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Why creating a ‘brain safe’ workplace brings out the best in your team

Thursday, November 26, 2015 - 17:36

Guest post by Dr Jenny Brockis

With all the talk about teamwork, you would have thought that getting people to work well together would have been well and truly sorted. Except it hasn't. Too often attempts to bring together the collective intelligence of a number of talented individuals; managing their individual differences, expectations, interpersonal rivalries and petty jealousies can seem harder than herding cats.

Perhaps we shouldn't be surprised, because of the 7.3 billion people on the planet, no two brains are alike. Plus the brain's primary driver is to keep us safe, in times of difficulty our need for self-preservation kicks in - we become inherently selfish.

Can selfish brains ever truly collaborate?

Fortunately yes. Whilst self-preservation will look to prevail when we feel threatened, we have evolved as highly connected social beings. From an evolutionary perspective there is a lot to be said for safety in numbers, pooling ideas and sharing knowledge.

Safety first.

When faced with anything new or different our brain has to determine whether this is a potential threat or reward. Being safety orientated, the brain's default is set to assume danger first. The potential reward route is slower to reach its conclusion.

This means the socially savvy manager has to work hard to keep all team members in a 'towards' state for potential reward. Threat carries the risk of social pain that can stifle productivity and performance. How many people do you know who have been carrying around social hurt from snubs or insults sometimes for years?

Social pain hurts as much as physical pain because they share common neural pathways. While studies have shown how taking an aspirin can diminish the intensity of social pain, stocking up on aspirin isn't going to fix all our relationship ills. What matters is recognising how people skills along with technical expertise, leads to the creation of effective teams. Sadly this is rare. A survey conducted by the Management Research Group in 2013 of 60,000 managers over four continents revealed only 0.77% managers have the magic combination of people and technical skills. Happily this is exactly where the new brain science can step in to help.

Create a brain safe team environment

Group dynamics work best where diversity of thinking processes is encouraged, and ideas shared without fear of judgement or ridicule. We find this rewarding, which leads to our brain releasing greater quantities of dopamine that makes us feel good and want to repeat that activity again.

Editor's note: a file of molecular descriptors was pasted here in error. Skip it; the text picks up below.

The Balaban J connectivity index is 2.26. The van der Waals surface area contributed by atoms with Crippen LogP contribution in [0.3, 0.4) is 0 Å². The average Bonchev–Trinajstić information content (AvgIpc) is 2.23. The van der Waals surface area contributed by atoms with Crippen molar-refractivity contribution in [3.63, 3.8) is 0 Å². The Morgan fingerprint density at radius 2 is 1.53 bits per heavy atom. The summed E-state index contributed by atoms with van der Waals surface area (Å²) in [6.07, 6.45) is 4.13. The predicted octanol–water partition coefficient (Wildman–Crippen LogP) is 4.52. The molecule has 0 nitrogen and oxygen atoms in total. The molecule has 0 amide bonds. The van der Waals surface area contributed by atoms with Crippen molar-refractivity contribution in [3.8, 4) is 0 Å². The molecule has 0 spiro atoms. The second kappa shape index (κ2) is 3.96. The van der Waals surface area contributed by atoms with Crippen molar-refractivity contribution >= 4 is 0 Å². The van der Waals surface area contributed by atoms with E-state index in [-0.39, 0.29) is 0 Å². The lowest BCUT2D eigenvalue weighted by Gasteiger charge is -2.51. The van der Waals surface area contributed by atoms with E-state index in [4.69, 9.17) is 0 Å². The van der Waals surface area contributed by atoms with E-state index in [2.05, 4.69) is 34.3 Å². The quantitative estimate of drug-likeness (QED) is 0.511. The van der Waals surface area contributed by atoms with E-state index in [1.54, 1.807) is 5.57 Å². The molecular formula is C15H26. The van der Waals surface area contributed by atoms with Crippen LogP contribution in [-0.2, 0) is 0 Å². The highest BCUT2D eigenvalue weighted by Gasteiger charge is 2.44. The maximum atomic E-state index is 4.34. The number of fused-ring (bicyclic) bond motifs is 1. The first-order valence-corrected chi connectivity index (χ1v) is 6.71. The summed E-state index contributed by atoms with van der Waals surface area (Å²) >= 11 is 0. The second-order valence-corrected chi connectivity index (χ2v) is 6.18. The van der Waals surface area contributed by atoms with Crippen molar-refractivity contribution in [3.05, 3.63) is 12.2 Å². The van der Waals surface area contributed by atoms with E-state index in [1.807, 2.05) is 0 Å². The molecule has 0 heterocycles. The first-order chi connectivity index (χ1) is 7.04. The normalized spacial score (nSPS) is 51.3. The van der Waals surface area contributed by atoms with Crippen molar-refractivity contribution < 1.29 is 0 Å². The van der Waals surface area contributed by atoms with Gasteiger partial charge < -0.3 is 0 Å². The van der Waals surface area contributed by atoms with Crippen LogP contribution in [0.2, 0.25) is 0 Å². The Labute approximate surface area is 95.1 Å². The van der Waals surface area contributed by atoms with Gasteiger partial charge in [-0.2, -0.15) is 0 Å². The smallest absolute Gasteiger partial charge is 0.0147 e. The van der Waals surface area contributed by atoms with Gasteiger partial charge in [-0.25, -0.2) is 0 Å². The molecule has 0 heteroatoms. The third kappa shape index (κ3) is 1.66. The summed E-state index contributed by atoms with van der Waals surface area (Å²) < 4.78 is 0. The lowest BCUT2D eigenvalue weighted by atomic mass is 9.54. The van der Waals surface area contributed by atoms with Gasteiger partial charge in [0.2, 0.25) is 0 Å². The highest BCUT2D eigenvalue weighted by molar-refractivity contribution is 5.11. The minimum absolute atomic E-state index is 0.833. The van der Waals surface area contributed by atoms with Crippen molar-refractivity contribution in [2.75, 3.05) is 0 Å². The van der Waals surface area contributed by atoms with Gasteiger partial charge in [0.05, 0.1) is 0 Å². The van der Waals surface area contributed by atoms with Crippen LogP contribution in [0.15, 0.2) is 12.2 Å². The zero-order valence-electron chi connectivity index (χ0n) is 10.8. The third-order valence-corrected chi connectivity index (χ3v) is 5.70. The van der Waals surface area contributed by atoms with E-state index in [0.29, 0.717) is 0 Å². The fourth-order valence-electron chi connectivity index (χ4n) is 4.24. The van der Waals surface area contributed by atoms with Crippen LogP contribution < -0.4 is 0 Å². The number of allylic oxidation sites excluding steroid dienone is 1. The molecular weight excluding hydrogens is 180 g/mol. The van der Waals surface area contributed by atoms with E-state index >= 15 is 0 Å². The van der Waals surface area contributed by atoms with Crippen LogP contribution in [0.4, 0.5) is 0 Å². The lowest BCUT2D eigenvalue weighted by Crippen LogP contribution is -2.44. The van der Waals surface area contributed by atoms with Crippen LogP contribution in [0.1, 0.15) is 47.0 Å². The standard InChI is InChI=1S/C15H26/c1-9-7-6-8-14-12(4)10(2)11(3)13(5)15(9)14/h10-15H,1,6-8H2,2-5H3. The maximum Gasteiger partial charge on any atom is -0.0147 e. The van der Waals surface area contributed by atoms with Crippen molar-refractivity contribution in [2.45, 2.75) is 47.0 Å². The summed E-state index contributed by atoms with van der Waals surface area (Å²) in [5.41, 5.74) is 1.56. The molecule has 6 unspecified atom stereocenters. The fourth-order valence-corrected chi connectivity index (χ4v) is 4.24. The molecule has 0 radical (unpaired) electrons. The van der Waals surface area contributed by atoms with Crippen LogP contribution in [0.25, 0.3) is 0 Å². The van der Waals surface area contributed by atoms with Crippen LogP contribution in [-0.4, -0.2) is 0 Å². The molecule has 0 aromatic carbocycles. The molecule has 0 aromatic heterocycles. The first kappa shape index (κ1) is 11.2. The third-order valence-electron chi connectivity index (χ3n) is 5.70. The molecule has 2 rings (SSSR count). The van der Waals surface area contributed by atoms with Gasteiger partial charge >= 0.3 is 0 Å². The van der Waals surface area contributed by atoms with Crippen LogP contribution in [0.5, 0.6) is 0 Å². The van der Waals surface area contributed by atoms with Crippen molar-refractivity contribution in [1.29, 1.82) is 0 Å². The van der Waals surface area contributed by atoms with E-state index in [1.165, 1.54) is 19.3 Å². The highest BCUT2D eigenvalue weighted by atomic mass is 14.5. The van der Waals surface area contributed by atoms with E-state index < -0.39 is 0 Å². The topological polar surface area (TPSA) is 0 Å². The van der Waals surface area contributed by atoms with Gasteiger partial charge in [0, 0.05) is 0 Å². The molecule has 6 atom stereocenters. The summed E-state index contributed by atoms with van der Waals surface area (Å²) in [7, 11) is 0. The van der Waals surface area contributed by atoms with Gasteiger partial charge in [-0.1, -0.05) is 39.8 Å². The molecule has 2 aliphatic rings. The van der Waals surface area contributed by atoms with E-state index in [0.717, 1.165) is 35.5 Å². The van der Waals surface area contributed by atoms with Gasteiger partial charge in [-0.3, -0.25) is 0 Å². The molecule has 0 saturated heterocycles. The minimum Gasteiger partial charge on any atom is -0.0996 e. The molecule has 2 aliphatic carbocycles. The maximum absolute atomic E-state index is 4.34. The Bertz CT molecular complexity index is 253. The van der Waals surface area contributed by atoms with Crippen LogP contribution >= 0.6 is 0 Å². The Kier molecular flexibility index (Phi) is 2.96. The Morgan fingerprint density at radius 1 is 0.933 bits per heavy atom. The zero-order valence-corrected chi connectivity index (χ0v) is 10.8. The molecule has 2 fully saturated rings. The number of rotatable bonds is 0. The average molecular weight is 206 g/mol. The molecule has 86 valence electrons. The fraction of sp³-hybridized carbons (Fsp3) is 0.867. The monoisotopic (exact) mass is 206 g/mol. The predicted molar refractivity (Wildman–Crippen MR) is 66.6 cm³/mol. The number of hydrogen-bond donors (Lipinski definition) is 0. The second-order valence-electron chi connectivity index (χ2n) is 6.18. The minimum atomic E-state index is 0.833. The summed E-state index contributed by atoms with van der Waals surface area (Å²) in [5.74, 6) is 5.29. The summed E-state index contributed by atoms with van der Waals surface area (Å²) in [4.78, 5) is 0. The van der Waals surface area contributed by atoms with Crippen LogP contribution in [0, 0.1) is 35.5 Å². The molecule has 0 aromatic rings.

Establish trust.

Every relationship is founded on trust. By demonstrating our trustworthiness we build loyalty and mutual respect. It takes time, has to be earned and crucially has to be maintained. In the nanosecond trust is broken, that relationship may never fully recover.

Reward progress.

When we are rewarded for effort and process, we respond by trying harder, choosing more challenging projects and persisting in seeking a solution to a problem. Cultivating a group growth mindset is a key factor in motivating performance.

Play fair

To the brain, fairness matters more than money. The perception of unfairness engenders a deep sense of disgust and a retreat from further cooperation.

Include the 'C' factor

Collective intelligence depends on the level of social sensitivity of a group. This is raised by gender diversity and taking turns. Whilst there will always be the one voice that is the loudest, it's important all voices get heard. Sometimes it is the quietist voice that has the best idea.

Embrace failure

Not all group projects succeed. The statistics around successful organisational change initiatives hover around 30%. Managers that cultivate a team culture that learns from its mistakes will find it easier to initiate new projects with the expectation that some at least will suceed.

Teamwork can be fun, stimulating and challenging. Bringing out the best of all team members starts with creating a brain safe working environment for all brains at work.

Dr. Jenny Brockis is a medical practitioner, speaker and author who specialises in brain health and the science of high performance thinking. Her new book Future Brain: The 12 Keys To Create A High Performance Brain (Wiley) is available online and at all good bookstores. www.drjennybrockis.com